50% success rate?
So it's as accurate as flipping a coin, or am I misunderstanding the numbers?
A surprising number of peer-reviewed premature-birth-predicting machine-learning systems are nowhere near as accurate as first thought, according to a new study. Gilles Vandewiele, a PhD student at Ghent University in Belgium, and his colleagues discovered the shortcomings while investigating how well artificial intelligence …
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You predict premature in cases where it's not and can drop your accuracy further. Flipping a coin will always get you 50% accuracy in the long run (kind of a special case, anything other than a 50:50 prediction and the resulting accuracy depends on the population balance, but 50:50 has the same accuracy rate for positives and negatives independently).
Of course the extreme case is predict the wrong answer each time, for 0% accuracy. That's generally not the baseline because you assume that this means you simply had your outcomes the wrong way around to start with, but it could occur by chance (extremely unlikely in all but the smallest datasets, unless you really have trained to some signal that's magically inverted in the testing data).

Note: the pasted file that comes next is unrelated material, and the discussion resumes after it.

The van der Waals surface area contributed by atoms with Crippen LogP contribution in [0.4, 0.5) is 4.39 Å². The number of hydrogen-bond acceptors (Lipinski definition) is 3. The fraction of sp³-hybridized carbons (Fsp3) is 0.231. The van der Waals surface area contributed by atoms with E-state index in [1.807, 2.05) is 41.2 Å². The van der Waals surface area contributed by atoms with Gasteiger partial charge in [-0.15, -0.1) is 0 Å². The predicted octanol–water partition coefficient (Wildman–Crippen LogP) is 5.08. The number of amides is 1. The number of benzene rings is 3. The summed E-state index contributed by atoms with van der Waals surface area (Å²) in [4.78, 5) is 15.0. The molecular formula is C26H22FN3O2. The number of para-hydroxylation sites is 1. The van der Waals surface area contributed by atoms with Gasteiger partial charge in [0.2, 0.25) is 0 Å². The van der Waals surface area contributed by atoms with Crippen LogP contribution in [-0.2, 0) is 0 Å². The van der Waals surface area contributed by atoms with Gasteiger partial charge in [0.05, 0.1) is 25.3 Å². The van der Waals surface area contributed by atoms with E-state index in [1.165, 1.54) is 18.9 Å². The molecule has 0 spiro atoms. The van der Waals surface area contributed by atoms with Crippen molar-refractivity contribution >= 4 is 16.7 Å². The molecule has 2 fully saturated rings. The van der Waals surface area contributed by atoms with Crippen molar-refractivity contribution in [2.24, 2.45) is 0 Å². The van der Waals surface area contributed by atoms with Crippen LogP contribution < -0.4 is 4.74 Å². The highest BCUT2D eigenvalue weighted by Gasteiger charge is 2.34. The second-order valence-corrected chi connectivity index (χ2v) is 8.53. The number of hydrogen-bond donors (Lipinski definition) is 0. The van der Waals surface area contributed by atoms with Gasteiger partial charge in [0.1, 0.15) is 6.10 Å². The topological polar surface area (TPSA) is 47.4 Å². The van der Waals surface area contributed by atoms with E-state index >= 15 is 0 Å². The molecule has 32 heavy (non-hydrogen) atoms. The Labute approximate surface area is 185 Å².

Should we believe Google's claims to do it better than humans?
Also ALL so called AI is really pattern matching driven by a HUMAN curated database.
Even if as good as experts, how do you train experts to have human curated data in the future as things change or arise, if experts are replaced by these systems?
That is certainly a limit if you are training computers to do things that people are doing and comparing to the human output (matching a hand-drawn segmentation or a radiologists classification), but you can also train to predict final outcomes (as in this case actually). Which is sort of what those human experts would be doing to start with in many cases.
Potentially a computer can learn from a much bigger dataset than a human could ever hope to in their lifetime (or, at a lower threshold, be able to fully absorb and distinguish), there's no philosophical reason they can't do some tasks better, and pattern recognition is a good candidate. On the other hand, they also seem to need a larger quantity of task-specific data, humans are still better at generalizing small numbers of examples using their existing knowledge.